Tuesday, September 19, 2017

George Powell 111: Texas; Was bad science (faulty forensic video analysis as to height) a factor in his conviction? Temple Daily Telegram (TDT) backgrounder for on-going hearing. (An Innocence Project of Texas case)...Reporter Deborah McKeon; September 16, 2017; "The store clerk told people the robber was about 5 feet, 6 inches tall, but she picked Powell out of a phone lineup. Powell is 6 feet, 3 inches tall..."The Bell County District Attorney’s office called on Michael Knox, a former Florida police officer, to explain the disparity in heights. Knox, using photogrammetry, estimated the robber was at least 6 feet, 1 inch tall. The Texas Forensic Science Commission in 2014 started investigating Knox’s determination of the suspect’s height and, in 2016, used Powell’s case to raised questions about the reliability of the video analysis performed by Knox."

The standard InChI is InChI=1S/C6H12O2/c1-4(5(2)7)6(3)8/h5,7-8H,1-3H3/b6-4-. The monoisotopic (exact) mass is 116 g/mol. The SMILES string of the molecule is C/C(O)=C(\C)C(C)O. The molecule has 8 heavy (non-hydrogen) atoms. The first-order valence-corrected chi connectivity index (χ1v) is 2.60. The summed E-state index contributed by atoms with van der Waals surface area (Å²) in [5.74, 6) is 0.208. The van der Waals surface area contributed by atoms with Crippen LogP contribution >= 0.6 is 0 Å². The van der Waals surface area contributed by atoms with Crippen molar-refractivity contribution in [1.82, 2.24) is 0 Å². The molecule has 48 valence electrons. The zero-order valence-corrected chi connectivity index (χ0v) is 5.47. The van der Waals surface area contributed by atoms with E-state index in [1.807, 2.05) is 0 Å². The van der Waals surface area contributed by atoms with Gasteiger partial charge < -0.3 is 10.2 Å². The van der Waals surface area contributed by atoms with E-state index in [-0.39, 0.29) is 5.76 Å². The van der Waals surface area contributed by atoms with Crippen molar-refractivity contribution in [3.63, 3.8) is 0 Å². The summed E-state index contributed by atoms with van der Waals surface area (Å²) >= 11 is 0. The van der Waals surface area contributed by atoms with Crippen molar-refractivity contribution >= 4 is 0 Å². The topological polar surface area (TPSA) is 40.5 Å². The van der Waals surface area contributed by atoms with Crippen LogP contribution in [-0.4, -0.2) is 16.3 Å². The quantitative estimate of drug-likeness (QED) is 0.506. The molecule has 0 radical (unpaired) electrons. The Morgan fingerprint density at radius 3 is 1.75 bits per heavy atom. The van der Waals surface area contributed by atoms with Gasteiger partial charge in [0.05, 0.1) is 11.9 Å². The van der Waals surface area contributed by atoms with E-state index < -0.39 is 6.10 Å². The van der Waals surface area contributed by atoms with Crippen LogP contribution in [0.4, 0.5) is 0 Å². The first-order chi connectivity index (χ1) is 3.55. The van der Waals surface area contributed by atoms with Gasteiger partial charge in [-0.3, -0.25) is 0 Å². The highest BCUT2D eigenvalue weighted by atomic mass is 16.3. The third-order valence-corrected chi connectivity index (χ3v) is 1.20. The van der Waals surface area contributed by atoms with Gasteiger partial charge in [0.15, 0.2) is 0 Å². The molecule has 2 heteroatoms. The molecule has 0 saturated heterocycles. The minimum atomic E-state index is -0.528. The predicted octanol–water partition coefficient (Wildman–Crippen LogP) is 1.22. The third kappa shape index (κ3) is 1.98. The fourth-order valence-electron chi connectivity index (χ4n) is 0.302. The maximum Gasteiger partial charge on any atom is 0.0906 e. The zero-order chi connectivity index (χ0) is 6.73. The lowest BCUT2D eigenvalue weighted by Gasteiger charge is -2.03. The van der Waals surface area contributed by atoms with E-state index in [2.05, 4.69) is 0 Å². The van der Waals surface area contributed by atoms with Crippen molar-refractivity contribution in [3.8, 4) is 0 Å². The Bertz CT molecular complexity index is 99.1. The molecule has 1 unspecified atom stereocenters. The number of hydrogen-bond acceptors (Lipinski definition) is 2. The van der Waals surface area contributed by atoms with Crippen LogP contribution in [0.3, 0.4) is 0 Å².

PUBLISHER'S NOTE: This is an important case on  use of expert forensic video analysis to explain  disparity of heights in identification evidence. As the Temple Daily Telegram reports in a backgrounder published before the hearing began on Monday: "The executive director of the Innocence Project of Texas, Michael Ware, will be in the Bell County 27th District Court courtroom at Judge Jon Gauntt at 9 a.m. Monday to bring up information he strongly believes will clear his client. Ware is advocating for George R. Powell III, convicted in 2009 for aggravated robbery and sentenced to 28 years in prison. Powell’s been in prison for almost 10 years.........A man wearing sunglasses and a baseball cap in June 2008 went into a 7-Eleven in Killeen, pointed a gun and demanded money. Police suspected that man of similar robberies at other area stores, and a surveillance video captured the robbery. The video went on the evening news, and a phone tip led them to Powell. The store clerk told people the robber was about 5 feet, 6 inches tall, but she picked Powell out of a phone lineup. Powell is 6 feet, 3 inches tall. The arrest affidavit gave few additional details other than what the robber wore. He had on a white baseball cap and sunglasses and showed the clerk a silver handgun. In response to his demands, the clerk gave the man money from the register and cartons of cigarettes. The man left the store. The clerk immediately identified Powell as the man she said who robbed her at gunpoint, the affidavit said. She said that she was positive of her identification. The Bell County District Attorney’s office called on Michael Knox, a former Florida police officer, to explain the disparity in heights. Knox, using photogrammetry, estimated the robber was at least 6 feet, 1 inch tall. The Texas Forensic Science Commission in 2014 started investigating Knox’s determination of the suspect’s height and, in 2016, used Powell’s case to raised questions about the reliability of the video analysis performed by Knox. A woman who believed in Powell’s innocence persuaded Powell’s family to hire two men to examine the video. Their analysis said the robber was actually 5 feet, 7.5 inches — and that ruled out Powell. A new analyst, Grant Fredericks, taught video analysis at the FBI National Academy in Quantico. His examination said that the man in the video was between 5 feet, 5.8 inches and 5 feet, 9.4 inches. Knox re-examined the evidence, used new photos of the scene and changed his measurements to at least 5 feet, 10.4 inches. Ware said Thursday that Knox’s measurement was about six inches off. Another key element in Powell’s conviction was the testimony of Demetric Smith, who said that Powell, a fellow inmate at the Bell County Jail, admitted to robbing the 7-Eleven and other stores and gas stations. However, in April 2016, Smith recanted in a handwritten, sworn and notarized statement sent to Bell County District Attorney Henry Garza. He said that he lied on the stand to try and get a better plea deal on a burglary charge he faced." The entire backgrounder can be found at: